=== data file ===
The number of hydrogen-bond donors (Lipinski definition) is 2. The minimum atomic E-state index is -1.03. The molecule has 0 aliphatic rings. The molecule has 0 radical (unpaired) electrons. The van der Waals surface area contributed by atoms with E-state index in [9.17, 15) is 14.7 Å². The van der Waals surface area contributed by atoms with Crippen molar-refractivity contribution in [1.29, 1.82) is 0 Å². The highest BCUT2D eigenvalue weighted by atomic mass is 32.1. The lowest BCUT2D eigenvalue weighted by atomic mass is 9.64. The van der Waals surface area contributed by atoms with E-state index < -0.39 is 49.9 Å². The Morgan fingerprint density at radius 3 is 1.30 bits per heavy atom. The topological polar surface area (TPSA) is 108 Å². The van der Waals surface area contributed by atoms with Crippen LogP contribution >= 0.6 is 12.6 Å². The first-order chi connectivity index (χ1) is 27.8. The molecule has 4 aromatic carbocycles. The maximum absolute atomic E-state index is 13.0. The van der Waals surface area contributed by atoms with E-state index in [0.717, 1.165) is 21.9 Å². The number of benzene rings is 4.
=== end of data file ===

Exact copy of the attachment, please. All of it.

The number of hydrogen-bond donors (Lipinski definition) is 2. The minimum atomic E-state index is -1.03. The molecule has 0 aliphatic rings. The molecule has 0 radical (unpaired) electrons. The van der Waals surface area contributed by atoms with E-state index in [9.17, 15) is 14.7 Å². The van der Waals surface area contributed by atoms with Crippen molar-refractivity contribution in [1.29, 1.82) is 0 Å². The highest BCUT2D eigenvalue weighted by atomic mass is 32.1. The lowest BCUT2D eigenvalue weighted by atomic mass is 9.64. The van der Waals surface area contributed by atoms with E-state index < -0.39 is 49.9 Å². The Morgan fingerprint density at radius 3 is 1.30 bits per heavy atom. The topological polar surface area (TPSA) is 108 Å². The van der Waals surface area contributed by atoms with Crippen LogP contribution >= 0.6 is 12.6 Å². The first-order chi connectivity index (χ1) is 27.8. The molecule has 4 aromatic carbocycles. The maximum absolute atomic E-state index is 13.0. The van der Waals surface area contributed by atoms with E-state index in [0.717, 1.165) is 21.9 Å². The number of benzene rings is 4.